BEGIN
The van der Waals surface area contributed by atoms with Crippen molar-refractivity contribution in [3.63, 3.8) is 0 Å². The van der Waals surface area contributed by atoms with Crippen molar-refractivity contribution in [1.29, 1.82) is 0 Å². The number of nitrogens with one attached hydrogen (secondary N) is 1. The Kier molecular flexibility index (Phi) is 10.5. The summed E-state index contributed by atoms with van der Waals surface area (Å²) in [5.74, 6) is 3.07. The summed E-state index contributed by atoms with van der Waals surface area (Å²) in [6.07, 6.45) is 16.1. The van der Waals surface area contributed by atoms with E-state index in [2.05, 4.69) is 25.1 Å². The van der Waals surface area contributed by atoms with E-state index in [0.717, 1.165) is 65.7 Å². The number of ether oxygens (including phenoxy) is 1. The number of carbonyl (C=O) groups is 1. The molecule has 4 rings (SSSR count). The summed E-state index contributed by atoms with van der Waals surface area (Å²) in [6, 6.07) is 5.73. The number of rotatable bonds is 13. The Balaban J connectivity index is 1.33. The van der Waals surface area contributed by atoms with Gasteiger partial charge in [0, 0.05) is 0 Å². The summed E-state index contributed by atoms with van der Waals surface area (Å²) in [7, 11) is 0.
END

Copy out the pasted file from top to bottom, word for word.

The van der Waals surface area contributed by atoms with Crippen molar-refractivity contribution in [3.63, 3.8) is 0 Å². The van der Waals surface area contributed by atoms with Crippen molar-refractivity contribution in [1.29, 1.82) is 0 Å². The number of nitrogens with one attached hydrogen (secondary N) is 1. The Kier molecular flexibility index (Phi) is 10.5. The summed E-state index contributed by atoms with van der Waals surface area (Å²) in [5.74, 6) is 3.07. The summed E-state index contributed by atoms with van der Waals surface area (Å²) in [6.07, 6.45) is 16.1. The van der Waals surface area contributed by atoms with E-state index in [2.05, 4.69) is 25.1 Å². The van der Waals surface area contributed by atoms with E-state index in [0.717, 1.165) is 65.7 Å². The number of ether oxygens (including phenoxy) is 1. The number of carbonyl (C=O) groups is 1. The molecule has 4 rings (SSSR count). The summed E-state index contributed by atoms with van der Waals surface area (Å²) in [6, 6.07) is 5.73. The number of rotatable bonds is 13. The Balaban J connectivity index is 1.33. The van der Waals surface area contributed by atoms with Gasteiger partial charge in [0, 0.05) is 0 Å². The summed E-state index contributed by atoms with van der Waals surface area (Å²) in [7, 11) is 0.